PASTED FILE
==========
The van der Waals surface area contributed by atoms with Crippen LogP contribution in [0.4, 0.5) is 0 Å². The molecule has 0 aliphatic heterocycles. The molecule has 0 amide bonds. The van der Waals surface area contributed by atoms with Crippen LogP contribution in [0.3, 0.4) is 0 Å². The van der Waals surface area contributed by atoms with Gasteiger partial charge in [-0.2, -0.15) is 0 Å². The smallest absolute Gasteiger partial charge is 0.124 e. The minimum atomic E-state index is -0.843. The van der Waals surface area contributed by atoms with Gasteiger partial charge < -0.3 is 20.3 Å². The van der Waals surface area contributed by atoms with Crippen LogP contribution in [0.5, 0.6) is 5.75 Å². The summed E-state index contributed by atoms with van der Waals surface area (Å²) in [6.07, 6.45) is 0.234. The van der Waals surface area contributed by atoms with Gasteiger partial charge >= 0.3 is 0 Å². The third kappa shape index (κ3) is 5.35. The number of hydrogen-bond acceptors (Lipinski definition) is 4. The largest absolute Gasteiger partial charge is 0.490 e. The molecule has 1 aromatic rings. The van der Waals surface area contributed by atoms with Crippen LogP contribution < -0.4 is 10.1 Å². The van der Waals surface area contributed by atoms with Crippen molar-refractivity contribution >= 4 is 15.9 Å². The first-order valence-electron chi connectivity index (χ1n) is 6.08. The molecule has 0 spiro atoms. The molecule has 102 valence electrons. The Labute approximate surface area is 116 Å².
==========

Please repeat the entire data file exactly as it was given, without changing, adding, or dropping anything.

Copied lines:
The van der Waals surface area contributed by atoms with Crippen LogP contribution in [0.4, 0.5) is 0 Å². The molecule has 0 aliphatic heterocycles. The molecule has 0 amide bonds. The van der Waals surface area contributed by atoms with Crippen LogP contribution in [0.3, 0.4) is 0 Å². The van der Waals surface area contributed by atoms with Gasteiger partial charge in [-0.2, -0.15) is 0 Å². The smallest absolute Gasteiger partial charge is 0.124 e. The minimum atomic E-state index is -0.843. The van der Waals surface area contributed by atoms with Gasteiger partial charge < -0.3 is 20.3 Å². The van der Waals surface area contributed by atoms with Crippen LogP contribution in [0.5, 0.6) is 5.75 Å². The summed E-state index contributed by atoms with van der Waals surface area (Å²) in [6.07, 6.45) is 0.234. The van der Waals surface area contributed by atoms with Gasteiger partial charge >= 0.3 is 0 Å². The third kappa shape index (κ3) is 5.35. The number of hydrogen-bond acceptors (Lipinski definition) is 4. The largest absolute Gasteiger partial charge is 0.490 e. The molecule has 1 aromatic rings. The van der Waals surface area contributed by atoms with Crippen LogP contribution < -0.4 is 10.1 Å². The van der Waals surface area contributed by atoms with Crippen molar-refractivity contribution >= 4 is 15.9 Å². The first-order valence-electron chi connectivity index (χ1n) is 6.08. The molecule has 0 spiro atoms. The molecule has 102 valence electrons. The Labute approximate surface area is 116 Å².